“We used to get every grant we tried for,” said Anna Reynolds, director of Essex County’s department of community services. “All we had to do for a CDBG (Community Development Block Grant) was ask. Now we’re not eligible at all.”
Evolving guidelines are in theory designed to make grants more fair, awarded on the basis of data points instead of political connections. But however well-intentioned, these metrics make communities in the Adirondack Park all but invisible to Albany computers.
In particular, U.S. Census data, which drive grant applications, are not friendly to the Adirondacks in two key areas: population and wealth. From 2000 to 2022, when remote-workers were fleeing the cities and virtually every available home in the Adirondacks was sold, Census modeling estimated that Essex County actually lost almost 400 residents.
While highly suspect, such a counterintuitive scenario is not entirely impossible: Rural areas across America have been losing population for years, and that’s been the trend in the Adirondacks as well. And unlike colleges, which can count “full-time equivalency,” the Census counts population based on what is effectively a person’s home base.
So in its most granular form, if a person spends 51% of the year in Hoboken and 49% of the year in, say, Speculator in southern Hamilton County, it is New Jersey that will receive 100% of the grant-related benefit that population affords.
Grants are intended to capture poorer rural areas by taking income into account, but to a computer program, the Adirondacks is rural, but not poor at all. Wealthy people who can afford valuable lakefront property or great mountain estates can mask the existence of rural poor by inflating AMI.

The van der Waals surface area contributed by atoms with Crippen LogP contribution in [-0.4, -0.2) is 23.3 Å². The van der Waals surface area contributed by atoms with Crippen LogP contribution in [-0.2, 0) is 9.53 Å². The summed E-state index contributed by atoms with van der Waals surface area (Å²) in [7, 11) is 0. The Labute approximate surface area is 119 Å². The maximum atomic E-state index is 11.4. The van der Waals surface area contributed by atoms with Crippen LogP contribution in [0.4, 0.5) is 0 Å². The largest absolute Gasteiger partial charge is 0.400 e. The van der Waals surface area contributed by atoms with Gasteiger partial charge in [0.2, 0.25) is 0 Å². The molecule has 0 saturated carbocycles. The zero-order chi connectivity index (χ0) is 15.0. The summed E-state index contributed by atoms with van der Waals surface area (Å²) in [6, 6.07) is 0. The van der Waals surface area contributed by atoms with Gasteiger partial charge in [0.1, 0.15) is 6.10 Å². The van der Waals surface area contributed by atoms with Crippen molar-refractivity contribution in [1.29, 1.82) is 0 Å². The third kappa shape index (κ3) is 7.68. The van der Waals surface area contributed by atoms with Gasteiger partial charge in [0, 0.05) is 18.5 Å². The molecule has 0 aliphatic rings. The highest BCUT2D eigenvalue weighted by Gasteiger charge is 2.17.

Essex County— an attractive landing spot for wealthy retirees — has similar demographics to Allegany County on New York’s southern border, yet Essex’s AMI is nearly $10,000 higher than Allegany’s, and its poverty rate is 2% lower than the state as a whole.
The real-world effect of this is evident in the state’s Environmental Bond Act, which is primed to hand out $4.2 billion to a broad array of projects, including public utilities. More than a third of this money is targeted for “disadvantaged communities,” but officials in Essex County — home to faded industrial communities like Witherbee, Mineville, Port Henry and Au Sable Forks — were stunned to learn that, based on state criteria, they didn’t have any communities that were considered to be disadvantaged.
The closest it came was the hamlet of Keeseville, but to add insult to injury, “disadvantaged” status was only awarded only to the north side of the hamlet that’s across the Ausable River — in Clinton County.
“We know it’s a problem, and we’re trying to find a solution,” said Maureen Coleman, president and CEO of New York Environmental Facilities Corporation, a bank of sorts that provides funding and technical assistance to municipalities, businesses and state agencies for environmental and public health projects.
Coleman said Adirondack communities should not be discouraged from applying, and remain eligible under state guidelines. She said communities that believe they have been wronged have the opportunity to prove the numbers don’t tell the whole story.
That’s happened in Moriah and Elizabethtown, where income numbers were successfully challenged, but the process isn’t easy, and involves going door-to-door to verify income in an age when residents are wary of government representatives and, according to Neilly, prone to inflate their income as a matter of pride.
A data disconnect
The problem, said Leslie Karasin, Adirondack program manager for the Northern Forest Center, is that “sewer districts and Census districts don’t line up.” Census tracts generally have a minimum of 1,200 people, far in excess of an average hamlet in need of a sewer grant that would allow denser, and more affordable housing. So the tract, geographically, reaches out into less populated areas, capturing wealthy estates in the process.
That happened in Au Sable Forks, which didn’t qualify for a utility grant because it was, according to a computer program, too rich — a revelation that would come as news to most of the people living there.